Carl Nill makes some amazing Redhawk wood grips that fit the hand much better than the factory skinny grips. But they aren't cheap. Kim Ahrends makes amazing quality S&W wood grips in many shapes that will fit most hands better than the Buick sized factory Target grips that most N frames come with. But all grip profiles are very personal and subjective.
True. Thanks for the grip recomendations, though. I'll definetly keep them in mind if I go with either of those guns.

Thanks for the input!

wombat13
September 20, 2011, 02:44 PM
I am no expert on revolvers and have only fired the Super Blackhawk of the three you mentioned. I have read many posts in which members state that there is a difference between the way double-action and single-action revolvers recoil. I think it has to do with the different shape of the grip.

My understanding is that single-action revolvers tend rotate upward more than double-action revolvers and that many people find this to be more comfortable than the recoil of double-action revolvers.

mdauben
September 20, 2011, 02:54 PM
My understanding is that single-action revolvers tend rotate upward more than double-action revolvers and that many people find this to be more comfortable than the recoil of double-action revolvers.
I think I have heard that before, too. I wish I could find a SBH at a local range to shoot so I could see for myself.

Thanks!

98Redline
September 20, 2011, 03:42 PM
Let me throw one small variation in your mix.

Super Blackhawk Bisley Hunter

I find that the bisley grip tends to deal with the recoil better than the standard single action "hog leg" style grip.

I have fired a Super Redhawk (I know, not one of your selections), a standard Super Blackhawk and a Super Blackhawk Bisley Hunter. Of all of the grips the Bisley seemed softer feeling and certainly more controllable.

Shooting 320gr cast bullets at 1200fps, the SRH was a handful. The recoil came more straight back and to me felt more punishing
The hog leg grip rolled up more than straight back.
The bisley grip was about half way between the hog leg and the SRH recoil. To me it felt the most comfortable and controllable.

With respect to mounting your optics, I am not a fan of the ruger rings. They tend to be very close together and if you are putting on a red dot with a changeable reticle such as an UltraDot4, the rings are too close together.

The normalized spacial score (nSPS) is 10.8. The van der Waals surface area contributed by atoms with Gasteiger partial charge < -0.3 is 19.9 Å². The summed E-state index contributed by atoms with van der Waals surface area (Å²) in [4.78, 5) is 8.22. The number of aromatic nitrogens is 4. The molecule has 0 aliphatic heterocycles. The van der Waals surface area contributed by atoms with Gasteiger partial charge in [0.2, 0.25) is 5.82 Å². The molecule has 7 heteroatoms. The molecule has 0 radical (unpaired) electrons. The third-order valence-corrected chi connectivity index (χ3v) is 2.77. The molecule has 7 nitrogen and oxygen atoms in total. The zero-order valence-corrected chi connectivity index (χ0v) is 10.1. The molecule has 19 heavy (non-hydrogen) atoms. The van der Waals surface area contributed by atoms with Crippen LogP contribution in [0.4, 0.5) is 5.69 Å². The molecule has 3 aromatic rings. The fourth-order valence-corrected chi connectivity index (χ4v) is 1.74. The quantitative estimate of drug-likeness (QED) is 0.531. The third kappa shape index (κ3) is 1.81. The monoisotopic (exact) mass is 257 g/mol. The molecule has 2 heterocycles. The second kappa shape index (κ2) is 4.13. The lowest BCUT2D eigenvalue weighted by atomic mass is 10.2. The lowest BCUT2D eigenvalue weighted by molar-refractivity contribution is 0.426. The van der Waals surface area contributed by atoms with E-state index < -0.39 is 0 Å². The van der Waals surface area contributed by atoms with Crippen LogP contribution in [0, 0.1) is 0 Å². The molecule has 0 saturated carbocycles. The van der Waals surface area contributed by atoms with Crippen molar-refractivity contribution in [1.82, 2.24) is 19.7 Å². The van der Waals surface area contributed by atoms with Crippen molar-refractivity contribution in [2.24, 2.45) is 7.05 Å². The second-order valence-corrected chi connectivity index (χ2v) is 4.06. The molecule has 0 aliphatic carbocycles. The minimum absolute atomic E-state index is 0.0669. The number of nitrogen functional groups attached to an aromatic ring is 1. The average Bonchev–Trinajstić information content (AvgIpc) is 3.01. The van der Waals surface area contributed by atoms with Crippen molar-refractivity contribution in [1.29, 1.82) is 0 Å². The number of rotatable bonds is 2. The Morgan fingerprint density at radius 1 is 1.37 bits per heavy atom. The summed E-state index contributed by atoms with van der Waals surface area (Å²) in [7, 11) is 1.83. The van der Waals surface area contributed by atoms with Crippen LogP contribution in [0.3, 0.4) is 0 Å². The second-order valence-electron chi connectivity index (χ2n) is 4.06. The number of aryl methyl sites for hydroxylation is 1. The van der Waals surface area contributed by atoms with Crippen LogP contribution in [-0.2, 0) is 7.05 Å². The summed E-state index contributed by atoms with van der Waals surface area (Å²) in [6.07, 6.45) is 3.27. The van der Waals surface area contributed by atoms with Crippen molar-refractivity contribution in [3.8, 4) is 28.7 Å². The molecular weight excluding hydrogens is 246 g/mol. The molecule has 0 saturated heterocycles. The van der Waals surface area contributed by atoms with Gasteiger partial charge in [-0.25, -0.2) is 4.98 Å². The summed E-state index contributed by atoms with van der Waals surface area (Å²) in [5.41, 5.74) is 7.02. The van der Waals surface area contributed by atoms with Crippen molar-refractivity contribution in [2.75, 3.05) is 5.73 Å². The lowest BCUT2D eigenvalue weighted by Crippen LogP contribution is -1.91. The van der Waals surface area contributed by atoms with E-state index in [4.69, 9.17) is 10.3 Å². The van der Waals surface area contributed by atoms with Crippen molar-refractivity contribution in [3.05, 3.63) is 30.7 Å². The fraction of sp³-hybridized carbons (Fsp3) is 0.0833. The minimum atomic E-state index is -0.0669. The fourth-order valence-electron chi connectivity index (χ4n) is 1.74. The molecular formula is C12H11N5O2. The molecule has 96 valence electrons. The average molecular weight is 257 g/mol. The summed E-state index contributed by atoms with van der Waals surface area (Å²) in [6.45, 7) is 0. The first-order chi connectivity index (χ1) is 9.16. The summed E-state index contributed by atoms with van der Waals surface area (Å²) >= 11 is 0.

On my SBHBH I went with a Weigand Combat mount and rings. It puts the red dot a bit higher and farther back than the stock ruger rings.

https://lh3.googleusercontent.com/-eGPCqFAm1h0/TlUycv_P6uI/AAAAAAAAAB4/PoyhoD-91K0/Bisley%252520Hunter.jpg

Sam1911
September 20, 2011, 03:48 PM
I'll have to vote S&W because I like the form of the gun a bit more and have had great success with my 629-10, 4".

As for lead... I've fired something around 10,000-12,000 lead bullets through mine. I had a bit of leading in the beginning before I got the chamber throats reamed and found Brad's (at MBC) info on matching bullet hardness to pressure.

For about the last 8-9,000, I've cleaned no more frequently than every 500 rds through a couple of competition seasons without any noticable leading.

mdauben
September 20, 2011, 04:00 PM
I find that the bisley grip tends to deal with the recoil better than the standard single action "hog leg" style grip.
I was considering the Bisley, but I can't find any shop locally with one in stock. I could order it, obviously, but I'd really rather get a feel for one, first hand, before ordering one.

On my SBHBH I went with a Weigand Combat mount and rings. It puts the red dot a bit higher and farther back than the stock ruger rings.
Still looks pretty sleek. I'll have to keep that in mind if I go with a Ruger.

I'll have to vote S&W because I like the form of the gun a bit more and have had great success with my 629-10, 4".
Honestly, I like the basic lines of the 629 best of the three guns I am considering. Its the scope mounting and reputation of being less durable with heavy loads than the Rugers that is keeping from being an auto-win.

As for lead... I've fired something around 10,000-12,000 lead bullets through mine. I had a bit of leading in the beginning before I got the chamber throats reamed and found Brad's (at MBC) info on matching bullet hardness to pressure.

So, you find lead bullets no problem? Nice to hear as if I decide to reload for this gun I would probably go with mostly lead bullets.

Thanks!

Sam1911
September 20, 2011, 04:14 PM
Oh yeah. Lots of lead -- very little jacketed. I use the gun primarily for IDPA competition and shoot piles of 200 gr. LRNs loaded to about 850 fps.

'Course, I also shoot a few 300 gr. cast bullets as well, over a healthy pile of H110, at about 1,250 fps... More of a handfull, but lots of fun! :D

Newb223
September 20, 2011, 04:27 PM
I would probable go with either the S&W or the Ruger Redhawk Hunter w/7.5" bbl. I have shot with the middle one, and let me tell you the grip is FAR to small for that caliber. I cannot even fit two hands on that grip comfortably.

98Redline
September 20, 2011, 04:49 PM
I bought my bisley sight unseen and I have absolutely no regrets.

At present I own both a bisley and a standard hog leg super blackhawk. I find that the bisley grip feels larger in the hand than the hog leg. When running full snot 44Mag loads the bisley is by far the better grip design. (I don't have particularly large mitts)